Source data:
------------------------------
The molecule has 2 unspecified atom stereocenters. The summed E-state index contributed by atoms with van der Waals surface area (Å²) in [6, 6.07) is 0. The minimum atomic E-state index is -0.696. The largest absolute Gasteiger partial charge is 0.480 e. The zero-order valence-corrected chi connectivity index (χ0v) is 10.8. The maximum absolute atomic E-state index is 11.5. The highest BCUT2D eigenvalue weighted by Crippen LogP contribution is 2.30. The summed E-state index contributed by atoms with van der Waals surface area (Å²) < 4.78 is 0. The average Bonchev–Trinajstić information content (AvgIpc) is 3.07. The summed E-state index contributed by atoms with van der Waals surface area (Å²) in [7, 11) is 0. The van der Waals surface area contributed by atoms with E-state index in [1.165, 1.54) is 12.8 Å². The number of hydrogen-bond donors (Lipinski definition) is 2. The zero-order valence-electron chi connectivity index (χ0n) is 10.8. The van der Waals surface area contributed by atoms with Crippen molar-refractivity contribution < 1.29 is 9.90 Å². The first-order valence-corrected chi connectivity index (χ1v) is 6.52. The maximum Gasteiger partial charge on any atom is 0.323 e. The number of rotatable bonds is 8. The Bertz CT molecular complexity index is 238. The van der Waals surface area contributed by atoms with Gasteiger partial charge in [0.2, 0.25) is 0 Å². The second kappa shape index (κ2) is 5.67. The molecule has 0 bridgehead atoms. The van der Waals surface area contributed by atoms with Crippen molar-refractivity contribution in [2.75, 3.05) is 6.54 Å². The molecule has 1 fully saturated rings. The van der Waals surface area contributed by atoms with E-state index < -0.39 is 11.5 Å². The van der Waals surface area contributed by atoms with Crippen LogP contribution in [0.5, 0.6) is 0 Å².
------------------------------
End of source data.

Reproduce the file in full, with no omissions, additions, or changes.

The molecule has 2 unspecified atom stereocenters. The summed E-state index contributed by atoms with van der Waals surface area (Å²) in [6, 6.07) is 0. The minimum atomic E-state index is -0.696. The largest absolute Gasteiger partial charge is 0.480 e. The zero-order valence-corrected chi connectivity index (χ0v) is 10.8. The maximum absolute atomic E-state index is 11.5. The highest BCUT2D eigenvalue weighted by Crippen LogP contribution is 2.30. The summed E-state index contributed by atoms with van der Waals surface area (Å²) < 4.78 is 0. The average Bonchev–Trinajstić information content (AvgIpc) is 3.07. The summed E-state index contributed by atoms with van der Waals surface area (Å²) in [7, 11) is 0. The van der Waals surface area contributed by atoms with E-state index in [1.165, 1.54) is 12.8 Å². The number of hydrogen-bond donors (Lipinski definition) is 2. The zero-order valence-electron chi connectivity index (χ0n) is 10.8. The van der Waals surface area contributed by atoms with Crippen molar-refractivity contribution < 1.29 is 9.90 Å². The first-order valence-corrected chi connectivity index (χ1v) is 6.52. The maximum Gasteiger partial charge on any atom is 0.323 e. The number of rotatable bonds is 8. The Bertz CT molecular complexity index is 238. The van der Waals surface area contributed by atoms with Gasteiger partial charge in [0.2, 0.25) is 0 Å². The second kappa shape index (κ2) is 5.67. The molecule has 0 bridgehead atoms. The van der Waals surface area contributed by atoms with Crippen molar-refractivity contribution in [2.75, 3.05) is 6.54 Å². The molecule has 1 fully saturated rings. The van der Waals surface area contributed by atoms with E-state index < -0.39 is 11.5 Å². The van der Waals surface area contributed by atoms with Crippen LogP contribution in [0.5, 0.6) is 0 Å².